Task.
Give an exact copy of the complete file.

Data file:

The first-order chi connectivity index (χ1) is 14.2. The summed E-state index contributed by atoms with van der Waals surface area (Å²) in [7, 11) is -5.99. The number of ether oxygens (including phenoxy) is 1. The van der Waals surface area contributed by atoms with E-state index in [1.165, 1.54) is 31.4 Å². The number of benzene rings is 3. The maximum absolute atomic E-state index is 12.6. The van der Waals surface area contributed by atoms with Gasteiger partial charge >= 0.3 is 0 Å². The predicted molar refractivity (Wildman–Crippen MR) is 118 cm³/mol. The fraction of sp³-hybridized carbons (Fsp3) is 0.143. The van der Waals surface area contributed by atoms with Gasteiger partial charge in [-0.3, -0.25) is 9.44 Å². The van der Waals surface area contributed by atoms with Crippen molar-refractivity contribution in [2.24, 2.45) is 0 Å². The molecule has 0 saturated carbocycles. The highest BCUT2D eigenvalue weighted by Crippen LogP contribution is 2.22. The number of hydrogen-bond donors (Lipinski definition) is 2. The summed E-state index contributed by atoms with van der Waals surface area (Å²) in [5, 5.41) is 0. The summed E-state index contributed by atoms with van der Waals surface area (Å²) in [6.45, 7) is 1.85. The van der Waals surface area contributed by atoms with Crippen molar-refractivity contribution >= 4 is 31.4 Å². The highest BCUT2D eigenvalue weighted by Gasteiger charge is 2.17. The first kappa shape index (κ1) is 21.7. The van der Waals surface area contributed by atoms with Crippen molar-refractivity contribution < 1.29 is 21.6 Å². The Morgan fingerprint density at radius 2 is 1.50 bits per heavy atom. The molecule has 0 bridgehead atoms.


The first-order chi connectivity index (χ1) is 14.2. The summed E-state index contributed by atoms with van der Waals surface area (Å²) in [7, 11) is -5.99. The number of ether oxygens (including phenoxy) is 1. The van der Waals surface area contributed by atoms with E-state index in [1.165, 1.54) is 31.4 Å². The number of benzene rings is 3. The maximum absolute atomic E-state index is 12.6. The van der Waals surface area contributed by atoms with Gasteiger partial charge >= 0.3 is 0 Å². The predicted molar refractivity (Wildman–Crippen MR) is 118 cm³/mol. The fraction of sp³-hybridized carbons (Fsp3) is 0.143. The van der Waals surface area contributed by atoms with Gasteiger partial charge in [-0.3, -0.25) is 9.44 Å². The van der Waals surface area contributed by atoms with Crippen molar-refractivity contribution in [2.24, 2.45) is 0 Å². The molecule has 0 saturated carbocycles. The highest BCUT2D eigenvalue weighted by Crippen LogP contribution is 2.22. The number of hydrogen-bond donors (Lipinski definition) is 2. The summed E-state index contributed by atoms with van der Waals surface area (Å²) in [5, 5.41) is 0. The summed E-state index contributed by atoms with van der Waals surface area (Å²) in [6.45, 7) is 1.85. The van der Waals surface area contributed by atoms with Crippen molar-refractivity contribution >= 4 is 31.4 Å². The highest BCUT2D eigenvalue weighted by Gasteiger charge is 2.17. The first kappa shape index (κ1) is 21.7. The van der Waals surface area contributed by atoms with Crippen molar-refractivity contribution < 1.29 is 21.6 Å². The Morgan fingerprint density at radius 2 is 1.50 bits per heavy atom. The molecule has 0 bridgehead atoms.